Indexed on: 13 Jun '19Published on: 13 Jun '19Published in: International Journal of Clinical Pharmacy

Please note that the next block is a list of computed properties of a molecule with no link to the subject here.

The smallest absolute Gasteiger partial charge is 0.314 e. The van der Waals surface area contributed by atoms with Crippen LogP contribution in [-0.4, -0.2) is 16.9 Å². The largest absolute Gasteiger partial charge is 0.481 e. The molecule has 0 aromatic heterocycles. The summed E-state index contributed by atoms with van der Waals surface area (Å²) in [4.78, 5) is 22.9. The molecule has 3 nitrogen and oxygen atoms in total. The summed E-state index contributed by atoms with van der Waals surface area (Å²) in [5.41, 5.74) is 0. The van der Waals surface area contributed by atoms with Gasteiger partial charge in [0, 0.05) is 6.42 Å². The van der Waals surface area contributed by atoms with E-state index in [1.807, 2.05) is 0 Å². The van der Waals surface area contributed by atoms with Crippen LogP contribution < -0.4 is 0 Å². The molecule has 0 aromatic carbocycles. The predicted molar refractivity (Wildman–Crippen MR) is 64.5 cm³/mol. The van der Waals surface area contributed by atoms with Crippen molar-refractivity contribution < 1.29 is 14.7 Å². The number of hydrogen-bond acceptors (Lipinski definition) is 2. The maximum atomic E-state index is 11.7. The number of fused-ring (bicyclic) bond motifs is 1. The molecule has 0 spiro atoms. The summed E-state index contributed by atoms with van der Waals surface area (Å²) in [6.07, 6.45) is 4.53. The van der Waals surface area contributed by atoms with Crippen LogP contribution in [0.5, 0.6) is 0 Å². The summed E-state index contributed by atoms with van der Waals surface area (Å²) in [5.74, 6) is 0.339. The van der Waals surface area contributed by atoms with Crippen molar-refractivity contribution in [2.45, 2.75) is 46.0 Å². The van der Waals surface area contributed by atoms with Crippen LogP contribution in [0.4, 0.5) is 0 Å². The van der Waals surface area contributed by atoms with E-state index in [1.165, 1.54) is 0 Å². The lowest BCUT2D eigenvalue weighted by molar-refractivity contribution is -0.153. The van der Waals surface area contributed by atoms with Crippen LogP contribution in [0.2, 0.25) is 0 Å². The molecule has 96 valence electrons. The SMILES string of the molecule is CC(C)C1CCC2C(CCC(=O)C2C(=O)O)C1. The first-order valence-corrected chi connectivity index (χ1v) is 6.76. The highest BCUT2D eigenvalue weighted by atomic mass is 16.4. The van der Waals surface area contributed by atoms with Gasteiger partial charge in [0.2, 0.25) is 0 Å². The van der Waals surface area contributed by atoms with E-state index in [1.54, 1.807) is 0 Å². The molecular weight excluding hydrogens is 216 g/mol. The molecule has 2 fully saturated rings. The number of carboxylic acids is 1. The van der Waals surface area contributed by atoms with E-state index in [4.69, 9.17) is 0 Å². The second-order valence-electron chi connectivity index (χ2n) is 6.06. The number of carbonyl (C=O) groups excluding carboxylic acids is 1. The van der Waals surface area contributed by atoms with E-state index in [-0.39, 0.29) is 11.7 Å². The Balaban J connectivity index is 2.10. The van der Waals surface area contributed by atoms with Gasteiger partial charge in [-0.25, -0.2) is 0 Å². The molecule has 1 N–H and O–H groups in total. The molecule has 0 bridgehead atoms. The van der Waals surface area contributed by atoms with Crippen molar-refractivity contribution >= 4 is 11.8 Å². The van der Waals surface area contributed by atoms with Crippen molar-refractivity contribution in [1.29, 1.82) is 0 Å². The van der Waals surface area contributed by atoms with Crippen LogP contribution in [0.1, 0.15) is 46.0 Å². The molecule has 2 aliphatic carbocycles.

Background Mental health problems are common in people with substance misuse problems. However, there is a paucity of evidence regarding prescribing of psychotropic medications for people with comorbid mental health and substance misuse problems. Objective To explore the views of service users attending an addiction service on the appropriateness of psychotropic medications prescribed for their co-existing mental health problems. Setting A specialist addiction service in the North of England. Method A phenomenological approach was adopted. Semi-structured interviews were conducted with twelve service users. Data were analysed using thematic framework analysis. Main outcome measure Service users’ views concerning the appropriateness of their prescribed psychotropic medications. Results The following themes captured service users’ views on the appropriateness of their medications: benefits from medicines, entitlement to medicines, and assessment and review. Service users mostly described benefits from their medications (including those prescribed outside guideline recommendations) and there was also an awareness of the adverse effects they experienced from them. It appears that people with substance misuse problems have a particularly strong sense of their own needs and seek to influence prescribing decisions. Service users further described varied practices regarding assessment and review of their medications with evidence of regular reviews while others identified suboptimal or inadequate practices. Conclusion Most service users described improved functioning as a result of their prescribed psychotropic medications. Prescriptions that are inappropriate in terms of their usual indications may well be justified if they assist in stabilising service users and moving them on to recovery.